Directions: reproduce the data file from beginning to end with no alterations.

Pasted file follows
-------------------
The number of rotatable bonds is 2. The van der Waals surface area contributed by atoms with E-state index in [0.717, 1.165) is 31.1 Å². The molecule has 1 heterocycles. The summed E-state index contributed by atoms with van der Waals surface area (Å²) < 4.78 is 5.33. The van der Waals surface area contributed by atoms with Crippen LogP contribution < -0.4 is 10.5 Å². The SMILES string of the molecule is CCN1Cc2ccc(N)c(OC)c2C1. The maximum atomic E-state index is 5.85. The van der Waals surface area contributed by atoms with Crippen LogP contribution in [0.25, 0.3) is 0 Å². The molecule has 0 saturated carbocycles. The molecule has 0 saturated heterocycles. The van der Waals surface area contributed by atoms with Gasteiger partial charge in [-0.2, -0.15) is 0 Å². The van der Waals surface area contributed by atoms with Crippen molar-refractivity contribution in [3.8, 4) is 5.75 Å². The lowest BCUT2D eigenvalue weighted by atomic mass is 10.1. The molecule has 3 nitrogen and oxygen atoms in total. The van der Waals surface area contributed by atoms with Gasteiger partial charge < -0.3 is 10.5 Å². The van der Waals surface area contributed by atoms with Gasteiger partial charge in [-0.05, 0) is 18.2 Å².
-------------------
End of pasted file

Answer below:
The number of rotatable bonds is 2. The van der Waals surface area contributed by atoms with E-state index in [0.717, 1.165) is 31.1 Å². The molecule has 1 heterocycles. The summed E-state index contributed by atoms with van der Waals surface area (Å²) < 4.78 is 5.33. The van der Waals surface area contributed by atoms with Crippen LogP contribution < -0.4 is 10.5 Å². The SMILES string of the molecule is CCN1Cc2ccc(N)c(OC)c2C1. The maximum atomic E-state index is 5.85. The van der Waals surface area contributed by atoms with Crippen LogP contribution in [0.25, 0.3) is 0 Å². The molecule has 0 saturated carbocycles. The molecule has 0 saturated heterocycles. The van der Waals surface area contributed by atoms with Gasteiger partial charge in [-0.2, -0.15) is 0 Å². The van der Waals surface area contributed by atoms with Crippen molar-refractivity contribution in [3.8, 4) is 5.75 Å². The lowest BCUT2D eigenvalue weighted by atomic mass is 10.1. The molecule has 3 nitrogen and oxygen atoms in total. The van der Waals surface area contributed by atoms with Gasteiger partial charge < -0.3 is 10.5 Å². The van der Waals surface area contributed by atoms with Gasteiger partial charge in [-0.05, 0) is 18.2 Å².